Best Hometowns 2015–2016: Coshocton
From a restored canal town to the nation’s largest maker of American flags, history, creativity and patriotism converge here.
Sturdy ceramic works line the shelves of Becky Lowe’s basement pottery studio. Handmade stoneware mugs with the raised outline of the state of Ohio rest alongside wedding and new-baby plates that bear the dates of celebrated family moments.
“My husband and I moved here from college [in 1970], and we absolutely love this community,” says Lowe. Her shop, Ohio State of Mind, is located in Coshocton’s historic Roscoe Village, a restored Ohio and Erie Canal town that serves as both a draw for out-of-town visitors and a reminder of the city’s past. “We have traveled all over,” Lowe adds, “so we say now we have the best of both worlds.”
The couple raised a daughter here, and Lowe owned Three Rivers Pottery, which closed in 2001. Her newest venture, which opened last year, carries goods crafted by more than 75 artisans who call the state home. Lowe’s artistic spirit and industrious nature are representative of the historical undercurrents running through Coshocton. The city is known as the birthplace of promotional advertising — the idea of using serving trays, calendars and other everyday items as canvases for advertisement space. Jasper F. Meek, the publisher of the town’s weekly newspaper, came up with the idea in 1889 as a way to keep his business viable. It also brought an influx of artists to town.
“At one time, we had the largest concentration of fine artists east of the Mississippi other than New York City,” says Coshocton Mayor Steve Mercer, who has coined his town “The Made in the USA City.” “We have been the innovators of certain industries that started right here many years ago.”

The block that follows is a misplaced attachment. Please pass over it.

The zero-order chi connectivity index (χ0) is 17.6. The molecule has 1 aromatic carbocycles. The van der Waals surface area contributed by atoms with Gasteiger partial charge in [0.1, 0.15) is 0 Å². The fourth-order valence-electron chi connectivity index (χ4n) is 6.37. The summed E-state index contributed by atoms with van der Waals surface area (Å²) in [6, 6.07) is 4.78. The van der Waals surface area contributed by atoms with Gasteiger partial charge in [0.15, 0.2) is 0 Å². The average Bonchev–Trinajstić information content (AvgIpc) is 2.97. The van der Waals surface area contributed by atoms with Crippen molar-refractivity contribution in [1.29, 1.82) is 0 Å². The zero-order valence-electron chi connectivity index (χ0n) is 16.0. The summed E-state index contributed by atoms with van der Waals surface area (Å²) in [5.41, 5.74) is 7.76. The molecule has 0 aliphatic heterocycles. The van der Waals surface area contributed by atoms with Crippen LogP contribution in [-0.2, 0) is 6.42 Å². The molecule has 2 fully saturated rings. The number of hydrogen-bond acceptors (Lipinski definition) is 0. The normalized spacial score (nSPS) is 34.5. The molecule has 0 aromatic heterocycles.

McWane Ductile, an iron pipe manufacturer, has ties to the city that reach back to 1909. WestRock paper mill, previously RockTenn, began operation in 1863. New industry has found its place here, too. A recent Kraft Foods and Heinz merger created 300 new jobs.
What defines the town’s “Made in the USA” pedigree most notably though is Annin Flagmakers. The company is the nation’s oldest and largest manufacturer of American flags, making approximately 130,000 per week and doubling that number during its busy season.
“I know that I’m making a product that represents our country, and there are a lot of people who give their lives for that. You don’t take stuff like that for granted,” says Nancy Lawson, a 36-year veteran of the factory, which employs 155. “It makes me proud to sew them.”
The city’s downtown core is being tended to with the same pride. A $2.4 million road-paving project was recently completed. It’s the beginning of what city leaders hope to be a revitalization of the city core, where businesses such as Carton’s Shoes (held in the same family since 1909), Carroll’s Men’s Shop, Mercantile on Main and Dean’s Jewelry currently serve shoppers.
Downtown is also the epicenter for city events, which often take place at Coshocton’s Courthouse Square. Summer brings community band concerts on Friday evenings, and a seasonal farmers market pops up on Saturday mornings.
Just like Becky Lowe chose Coshocton as a place to call home, her daughter Jennifer Lowe Nelson has as well. After years of dancing in California, Nelson returned home to raise a family and to open Miss Jennifer’s Dance Studio, which is housed in the town’s 80,000-square-foot, nonprofit recreation center, Kids America.
“They get out and they see the world — and you want them to do that,” says Lowe, when discussing her daughter’s return. “But then they see the value of what is still really important, which is family and home and connections.”